Republican members of the House intelligence committee say the Obama administration should release more of the one million-plus documents found after the 2011 raid that killed al Qaeda leader Osama bin Laden.
The White House has so far released around 120, including 86 more on Wednesday that revealed relatively trivial details, like the terrorist mastermind’s reading list. (One interesting nugget, though, was that al Qaeda had been considering opening a recruitment office in Iran.)
“Everything should be released,” said New York congressman Peter King, who sits on the intelligence committee. King clarified that those documents with sensitive material about military and intelligence assets ought to have that information redacted. “But there’s no reason why almost all of these documents shouldn’t be out there. They should have been released a long time ago.”
“Four years after capturing troves of documents from Osama bin Laden’s compound, the public is still in the dark. Documents and files are needlessly kept secret at the cost of transparency. Publish the information. Get it in front of experts, scholars, journalists, and the public,” said Ohio Republican Brad Wenstrup, another intelligence committee member. “It’s a matter of good governance.”
But as reported in THE WEEKLY STANDARD, the Obama administration and the some inside the CIA have resisted calls for the documents to be released publicly. Among those in Congress leading the effort to release those documents publicly is House intelligence chairman Devin Nunes, a Republican from California. It was Nunes himself who inserted language into the most recent intelligence reauthorization legislation that requires the administration to release these documents. The White House has been slow to do so, and its document “drip” appears selective.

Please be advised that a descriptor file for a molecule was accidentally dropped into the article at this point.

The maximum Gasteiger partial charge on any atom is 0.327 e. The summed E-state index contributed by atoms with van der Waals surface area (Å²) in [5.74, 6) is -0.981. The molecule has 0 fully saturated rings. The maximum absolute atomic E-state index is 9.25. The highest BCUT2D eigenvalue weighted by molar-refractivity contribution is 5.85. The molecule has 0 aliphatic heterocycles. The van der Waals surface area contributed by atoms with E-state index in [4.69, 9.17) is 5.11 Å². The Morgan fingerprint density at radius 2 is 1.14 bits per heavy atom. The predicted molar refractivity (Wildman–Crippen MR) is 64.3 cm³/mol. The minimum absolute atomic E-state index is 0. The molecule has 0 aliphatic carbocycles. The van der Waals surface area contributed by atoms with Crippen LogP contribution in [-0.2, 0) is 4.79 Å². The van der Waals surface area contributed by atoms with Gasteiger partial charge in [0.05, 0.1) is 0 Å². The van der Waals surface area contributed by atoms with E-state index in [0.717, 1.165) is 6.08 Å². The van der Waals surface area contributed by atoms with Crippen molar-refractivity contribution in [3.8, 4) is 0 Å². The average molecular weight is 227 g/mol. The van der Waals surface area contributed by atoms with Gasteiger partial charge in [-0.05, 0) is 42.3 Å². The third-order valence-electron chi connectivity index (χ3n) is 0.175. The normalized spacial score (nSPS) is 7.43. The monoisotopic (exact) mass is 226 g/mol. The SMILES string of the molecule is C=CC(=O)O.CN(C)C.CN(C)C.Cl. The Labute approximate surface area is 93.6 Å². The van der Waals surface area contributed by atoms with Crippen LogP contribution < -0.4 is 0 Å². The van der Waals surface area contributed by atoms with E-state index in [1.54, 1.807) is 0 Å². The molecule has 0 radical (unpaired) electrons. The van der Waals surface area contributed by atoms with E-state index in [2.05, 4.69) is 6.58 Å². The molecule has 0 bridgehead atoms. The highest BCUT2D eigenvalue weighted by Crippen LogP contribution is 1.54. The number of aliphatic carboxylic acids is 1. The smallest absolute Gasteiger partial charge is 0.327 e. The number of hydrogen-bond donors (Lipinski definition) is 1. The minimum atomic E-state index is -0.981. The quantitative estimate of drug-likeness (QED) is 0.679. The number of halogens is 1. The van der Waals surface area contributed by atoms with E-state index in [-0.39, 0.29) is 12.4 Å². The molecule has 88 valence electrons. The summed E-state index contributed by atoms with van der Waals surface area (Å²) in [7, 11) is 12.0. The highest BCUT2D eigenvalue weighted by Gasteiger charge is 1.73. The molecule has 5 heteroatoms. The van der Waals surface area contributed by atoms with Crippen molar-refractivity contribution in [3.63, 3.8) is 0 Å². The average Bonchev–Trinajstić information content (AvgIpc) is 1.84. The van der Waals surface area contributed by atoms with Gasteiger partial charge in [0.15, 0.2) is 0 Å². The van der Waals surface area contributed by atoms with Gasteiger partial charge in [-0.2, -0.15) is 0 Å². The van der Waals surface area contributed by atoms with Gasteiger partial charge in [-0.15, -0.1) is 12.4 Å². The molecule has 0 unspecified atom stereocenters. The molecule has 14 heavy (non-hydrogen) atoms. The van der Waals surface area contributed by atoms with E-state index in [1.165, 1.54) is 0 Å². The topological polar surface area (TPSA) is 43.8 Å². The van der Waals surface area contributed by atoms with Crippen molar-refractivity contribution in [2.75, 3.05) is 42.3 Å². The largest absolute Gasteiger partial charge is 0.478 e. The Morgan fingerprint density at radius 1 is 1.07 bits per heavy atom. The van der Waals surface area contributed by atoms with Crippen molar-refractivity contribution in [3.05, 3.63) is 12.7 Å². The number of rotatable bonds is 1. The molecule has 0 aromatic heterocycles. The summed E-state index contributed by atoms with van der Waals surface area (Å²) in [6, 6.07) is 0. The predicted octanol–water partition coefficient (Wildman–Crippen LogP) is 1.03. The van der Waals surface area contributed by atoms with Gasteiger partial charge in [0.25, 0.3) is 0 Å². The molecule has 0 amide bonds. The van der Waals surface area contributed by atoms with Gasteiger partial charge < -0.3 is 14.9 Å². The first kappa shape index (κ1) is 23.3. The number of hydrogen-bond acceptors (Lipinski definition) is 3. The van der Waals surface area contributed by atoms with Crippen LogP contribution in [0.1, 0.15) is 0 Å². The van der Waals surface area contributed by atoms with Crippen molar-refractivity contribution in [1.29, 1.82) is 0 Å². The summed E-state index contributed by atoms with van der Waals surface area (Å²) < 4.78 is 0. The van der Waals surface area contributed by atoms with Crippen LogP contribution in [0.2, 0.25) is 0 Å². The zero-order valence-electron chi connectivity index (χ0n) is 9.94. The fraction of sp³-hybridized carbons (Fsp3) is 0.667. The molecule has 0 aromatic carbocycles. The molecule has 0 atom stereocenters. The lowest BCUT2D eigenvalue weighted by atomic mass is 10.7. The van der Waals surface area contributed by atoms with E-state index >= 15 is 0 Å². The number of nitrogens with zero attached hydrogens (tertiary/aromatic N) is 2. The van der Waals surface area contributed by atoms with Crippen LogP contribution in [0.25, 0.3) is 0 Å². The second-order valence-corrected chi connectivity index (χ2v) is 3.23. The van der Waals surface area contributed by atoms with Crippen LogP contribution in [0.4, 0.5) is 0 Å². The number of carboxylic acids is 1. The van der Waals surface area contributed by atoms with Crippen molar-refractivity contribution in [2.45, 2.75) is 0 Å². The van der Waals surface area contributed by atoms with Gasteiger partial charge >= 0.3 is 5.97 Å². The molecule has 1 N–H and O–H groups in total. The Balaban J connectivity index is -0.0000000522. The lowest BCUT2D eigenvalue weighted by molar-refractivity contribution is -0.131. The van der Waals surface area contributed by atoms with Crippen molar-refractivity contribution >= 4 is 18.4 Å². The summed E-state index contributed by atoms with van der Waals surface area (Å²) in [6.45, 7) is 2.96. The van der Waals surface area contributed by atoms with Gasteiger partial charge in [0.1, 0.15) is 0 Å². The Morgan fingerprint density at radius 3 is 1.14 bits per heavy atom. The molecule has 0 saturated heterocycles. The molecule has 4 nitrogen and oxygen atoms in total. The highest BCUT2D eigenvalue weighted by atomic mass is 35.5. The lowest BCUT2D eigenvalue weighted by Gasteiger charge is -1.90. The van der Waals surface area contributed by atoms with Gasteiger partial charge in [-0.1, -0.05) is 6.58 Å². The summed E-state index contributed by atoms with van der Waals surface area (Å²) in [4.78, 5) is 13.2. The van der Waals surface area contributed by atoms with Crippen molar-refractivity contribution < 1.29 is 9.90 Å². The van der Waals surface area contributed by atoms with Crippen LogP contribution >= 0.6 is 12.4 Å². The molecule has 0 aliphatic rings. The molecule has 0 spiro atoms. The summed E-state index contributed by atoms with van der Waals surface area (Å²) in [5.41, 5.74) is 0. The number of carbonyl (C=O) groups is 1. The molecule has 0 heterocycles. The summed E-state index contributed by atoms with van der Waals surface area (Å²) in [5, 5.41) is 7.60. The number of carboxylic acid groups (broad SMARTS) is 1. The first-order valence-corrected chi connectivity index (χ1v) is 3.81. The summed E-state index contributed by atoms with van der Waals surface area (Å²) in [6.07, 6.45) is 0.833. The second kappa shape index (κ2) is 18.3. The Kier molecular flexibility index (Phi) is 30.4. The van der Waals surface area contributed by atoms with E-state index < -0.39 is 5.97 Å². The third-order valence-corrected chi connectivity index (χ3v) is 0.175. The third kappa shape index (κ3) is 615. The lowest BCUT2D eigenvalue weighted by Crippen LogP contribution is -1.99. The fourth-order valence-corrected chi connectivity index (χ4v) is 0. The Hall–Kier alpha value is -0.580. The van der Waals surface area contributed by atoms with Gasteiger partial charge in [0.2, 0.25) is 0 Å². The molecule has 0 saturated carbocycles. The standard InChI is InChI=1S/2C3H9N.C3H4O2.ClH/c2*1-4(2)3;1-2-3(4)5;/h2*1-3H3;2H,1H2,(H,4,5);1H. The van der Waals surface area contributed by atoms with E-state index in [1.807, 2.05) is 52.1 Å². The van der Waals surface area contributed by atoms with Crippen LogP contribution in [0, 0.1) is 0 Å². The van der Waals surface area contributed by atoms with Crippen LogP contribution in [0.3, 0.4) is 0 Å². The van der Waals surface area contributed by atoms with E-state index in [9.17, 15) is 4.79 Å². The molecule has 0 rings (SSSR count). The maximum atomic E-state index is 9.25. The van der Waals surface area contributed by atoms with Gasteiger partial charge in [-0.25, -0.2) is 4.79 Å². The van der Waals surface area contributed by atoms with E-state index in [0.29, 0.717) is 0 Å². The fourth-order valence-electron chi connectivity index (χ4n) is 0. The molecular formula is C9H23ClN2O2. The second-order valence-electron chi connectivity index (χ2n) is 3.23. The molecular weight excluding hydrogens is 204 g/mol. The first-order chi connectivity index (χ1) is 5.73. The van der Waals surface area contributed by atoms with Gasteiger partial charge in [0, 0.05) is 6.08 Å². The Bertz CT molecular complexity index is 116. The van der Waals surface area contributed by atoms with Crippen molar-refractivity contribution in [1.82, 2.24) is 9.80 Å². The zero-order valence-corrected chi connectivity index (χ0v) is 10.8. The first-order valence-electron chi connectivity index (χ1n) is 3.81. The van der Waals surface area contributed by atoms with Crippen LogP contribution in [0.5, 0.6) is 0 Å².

Other Republican members of the House intelligence committee weighed in on the need for more documents to be released.
“I support Chairman Nunes’s push to allow more documents like these to be released to the public,” said Ohio Republican Mike Turner. “Declassifying this information conclusively establishes that bin Laden was an active threat to the United States.”
Ileana Ros-Lehtinen, a Republican from Florida, said she “urged” the office of the Director of National Intelligence to review more documents “in an expedient manner and release them to the public as soon as possible.”
“The documents recovered in the bin Laden raid are important for our nation’s further understanding of al-Qaeda, its extremist ideology, and the threat to American security,” said Ros-Lehtinen. “As seen by recent terror attacks across the Middle East and elsewhere, al-Qaeda and its derivatives remain, despite claims to the contrary, a threat to our nation, our values, and our way of life.”
Peter King suggests the Obama administration is slow-walking the release of the documents for political reasons. “All I can think of is that it goes against their narrative that al Qaeda was on the run,” he says.
King said there was “real reluctance” from administration officials to reveal anything about the cache of documents in meetings with members of the intelligene committees. “It was our team versus their team,” said King of the administration’s reaction to the idea of releasing the documents. “A lot of it was like pulling teeth.”